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An examination of the continuous-time dynamics of international volatility indices amid the recent market turmoil

  • Li, Minqiang

Volatility indices have been designed for many markets as gauges to measure investors' fear of market crash. The recent market turmoil has produced historically high volatility levels. We take a look at the behavior of the VIX and VSTOXX indices by including the recent market turmoil into the data. We estimate various continuous-time models with focus on the structure of the drift and diffusion functions. Two methodologies are utilized: the maximum likelihood estimation, and Aït-Sahalia's parametric specification test. While the results from the parametric specification test advocate strongly for specifying more flexible drift and diffusion functions, nonlinear drift structure often only adds negligible benefit in terms of the likelihood function value. Simulation is carried out to study the finite sample bias and jump omission bias. Our results call for caution against finite sample bias when adopting a particular model or fixing a particular parameter vector.

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Article provided by Elsevier in its journal Journal of Empirical Finance.

Volume (Year): 22 (2013)
Issue (Month): C ()
Pages: 128-139

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Handle: RePEc:eee:empfin:v:22:y:2013:i:c:p:128-139
Contact details of provider: Web page: http://www.elsevier.com/locate/jempfin

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  1. Yacine Aït-Sahalia, 1999. "Transition Densities for Interest Rate and Other Nonlinear Diffusions," Journal of Finance, American Finance Association, vol. 54(4), pages 1361-1395, 08.
  2. Takamizawa, Hideyuki, 2006. "Is Nonlinear Drift Implied by the Short-End of the Term Structure?," Discussion Papers 2006-08, Graduate School of Economics, Hitotsubashi University.
  3. Yacine Ait-Sahalia, 1995. "Testing Continuous-Time Models of the Spot Interest Rate," NBER Working Papers 5346, National Bureau of Economic Research, Inc.
  4. David A. Chapman & Neil D. Pearson, 2000. "Is the Short Rate Drift Actually Nonlinear?," Journal of Finance, American Finance Association, vol. 55(1), pages 355-388, 02.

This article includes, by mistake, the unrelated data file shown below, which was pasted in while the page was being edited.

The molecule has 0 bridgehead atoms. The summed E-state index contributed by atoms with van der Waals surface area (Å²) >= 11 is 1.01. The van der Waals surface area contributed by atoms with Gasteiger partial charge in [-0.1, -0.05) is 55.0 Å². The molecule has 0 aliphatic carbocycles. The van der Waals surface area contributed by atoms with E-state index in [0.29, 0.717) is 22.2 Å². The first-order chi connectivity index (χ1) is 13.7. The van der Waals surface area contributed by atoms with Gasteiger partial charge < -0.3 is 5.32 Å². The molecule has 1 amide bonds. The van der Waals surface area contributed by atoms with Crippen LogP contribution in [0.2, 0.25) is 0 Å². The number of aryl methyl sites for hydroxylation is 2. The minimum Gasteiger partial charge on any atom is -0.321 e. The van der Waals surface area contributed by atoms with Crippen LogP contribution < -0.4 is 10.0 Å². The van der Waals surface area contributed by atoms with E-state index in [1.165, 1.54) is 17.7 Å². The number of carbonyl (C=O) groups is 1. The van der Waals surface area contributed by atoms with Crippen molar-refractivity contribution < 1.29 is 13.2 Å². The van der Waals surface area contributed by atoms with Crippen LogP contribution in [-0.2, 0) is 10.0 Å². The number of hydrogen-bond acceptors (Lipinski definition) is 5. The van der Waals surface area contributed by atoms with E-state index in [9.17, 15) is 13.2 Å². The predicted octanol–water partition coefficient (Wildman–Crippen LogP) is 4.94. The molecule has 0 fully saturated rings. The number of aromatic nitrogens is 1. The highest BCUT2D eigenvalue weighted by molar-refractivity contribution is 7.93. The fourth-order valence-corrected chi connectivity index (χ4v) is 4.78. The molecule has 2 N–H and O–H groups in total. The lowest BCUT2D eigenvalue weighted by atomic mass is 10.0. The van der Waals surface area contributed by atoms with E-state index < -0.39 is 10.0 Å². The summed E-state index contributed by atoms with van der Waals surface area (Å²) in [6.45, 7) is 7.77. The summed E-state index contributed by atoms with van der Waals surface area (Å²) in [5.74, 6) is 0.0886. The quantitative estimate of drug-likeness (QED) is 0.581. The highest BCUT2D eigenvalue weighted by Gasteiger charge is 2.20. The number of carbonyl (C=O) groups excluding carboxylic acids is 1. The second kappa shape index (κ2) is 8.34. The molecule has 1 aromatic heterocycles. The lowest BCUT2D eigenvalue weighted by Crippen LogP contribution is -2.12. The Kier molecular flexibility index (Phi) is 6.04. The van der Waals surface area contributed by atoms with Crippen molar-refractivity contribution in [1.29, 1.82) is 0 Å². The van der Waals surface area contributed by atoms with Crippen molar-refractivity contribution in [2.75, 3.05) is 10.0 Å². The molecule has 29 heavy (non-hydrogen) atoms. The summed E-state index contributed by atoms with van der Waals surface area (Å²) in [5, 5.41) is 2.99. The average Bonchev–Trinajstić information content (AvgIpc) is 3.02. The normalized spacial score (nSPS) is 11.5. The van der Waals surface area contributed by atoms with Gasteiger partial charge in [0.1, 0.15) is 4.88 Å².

5. Christopher S. Jones, 2003. "Nonlinear Mean Reversion in the Short-Term Interest Rate," Review of Financial Studies, Society for Financial Studies, vol. 16(3), pages 793-843, July.
  6. Li, Minqiang, 2008. "A Damped Diffusion Framework for Financial Modeling and Closed-form Maximum Likelihood Estimation," MPRA Paper 11185, University Library of Munich, Germany.
  7. Windcliff, H. & Forsyth, P.A. & Vetzal, K.R., 2006. "Pricing methods and hedging strategies for volatility derivatives," Journal of Banking & Finance, Elsevier, vol. 30(2), pages 409-431, February.
  8. Li, Minqiang & Pearson, Neil D. & Poteshman, Allen M., 2004. "Conditional estimation of diffusion processes," Journal of Financial Economics, Elsevier, vol. 74(1), pages 31-66, October.
  9. Brenner, Menachem & Ou, Ernest Y. & Zhang, Jin E., 2006. "Hedging volatility risk," Journal of Banking & Finance, Elsevier, vol. 30(3), pages 811-821, March.
  10. Bakshi, Gurdip & Ju, Nengjiu & Ou-Yang, Hui, 2006. "Estimation of continuous-time models with an application to equity volatility dynamics," Journal of Financial Economics, Elsevier, vol. 82(1), pages 227-249, October.
  11. Yacine Ait-Sahalia, 2002. "Maximum Likelihood Estimation of Discretely Sampled Diffusions: A Closed-form Approximation Approach," Econometrica, Econometric Society, vol. 70(1), pages 223-262, January.
  12. Cox, John C & Ingersoll, Jonathan E, Jr & Ross, Stephen A, 1985. "A Theory of the Term Structure of Interest Rates," Econometrica, Econometric Society, vol. 53(2), pages 385-407, March.
  13. Grunbichler, Andreas & Longstaff, Francis A., 1996. "Valuing futures and options on volatility," Journal of Banking & Finance, Elsevier, vol. 20(6), pages 985-1001, July.
  14. Dotsis, George & Psychoyios, Dimitris & Skiadopoulos, George, 2007. "An empirical comparison of continuous-time models of implied volatility indices," Journal of Banking & Finance, Elsevier, vol. 31(12), pages 3584-3603, December.
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